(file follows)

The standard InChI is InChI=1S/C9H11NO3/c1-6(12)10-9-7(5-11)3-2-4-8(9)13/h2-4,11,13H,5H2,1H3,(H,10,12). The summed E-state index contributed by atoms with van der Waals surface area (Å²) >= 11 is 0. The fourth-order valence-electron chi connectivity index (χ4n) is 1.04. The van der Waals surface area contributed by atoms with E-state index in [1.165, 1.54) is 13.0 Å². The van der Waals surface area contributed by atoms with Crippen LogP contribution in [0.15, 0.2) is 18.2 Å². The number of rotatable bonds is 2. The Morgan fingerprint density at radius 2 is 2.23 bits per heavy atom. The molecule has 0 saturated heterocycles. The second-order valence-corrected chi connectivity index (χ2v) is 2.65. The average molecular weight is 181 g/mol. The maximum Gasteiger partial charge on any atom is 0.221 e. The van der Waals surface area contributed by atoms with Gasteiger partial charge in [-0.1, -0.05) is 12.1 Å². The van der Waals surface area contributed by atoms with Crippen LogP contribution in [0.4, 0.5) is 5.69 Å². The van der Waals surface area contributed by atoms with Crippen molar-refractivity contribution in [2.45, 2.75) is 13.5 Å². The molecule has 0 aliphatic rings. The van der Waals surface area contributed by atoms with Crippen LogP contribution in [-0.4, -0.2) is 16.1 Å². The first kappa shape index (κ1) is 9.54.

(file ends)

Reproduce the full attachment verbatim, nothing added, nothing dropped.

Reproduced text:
The standard InChI is InChI=1S/C9H11NO3/c1-6(12)10-9-7(5-11)3-2-4-8(9)13/h2-4,11,13H,5H2,1H3,(H,10,12). The summed E-state index contributed by atoms with van der Waals surface area (Å²) >= 11 is 0. The fourth-order valence-electron chi connectivity index (χ4n) is 1.04. The van der Waals surface area contributed by atoms with E-state index in [1.165, 1.54) is 13.0 Å². The van der Waals surface area contributed by atoms with Crippen LogP contribution in [0.15, 0.2) is 18.2 Å². The number of rotatable bonds is 2. The Morgan fingerprint density at radius 2 is 2.23 bits per heavy atom. The molecule has 0 saturated heterocycles. The second-order valence-corrected chi connectivity index (χ2v) is 2.65. The average molecular weight is 181 g/mol. The maximum Gasteiger partial charge on any atom is 0.221 e. The van der Waals surface area contributed by atoms with Gasteiger partial charge in [-0.1, -0.05) is 12.1 Å². The van der Waals surface area contributed by atoms with Crippen LogP contribution in [0.4, 0.5) is 5.69 Å². The van der Waals surface area contributed by atoms with Crippen molar-refractivity contribution in [2.45, 2.75) is 13.5 Å². The molecule has 0 aliphatic rings. The van der Waals surface area contributed by atoms with Crippen LogP contribution in [-0.4, -0.2) is 16.1 Å². The first kappa shape index (κ1) is 9.54.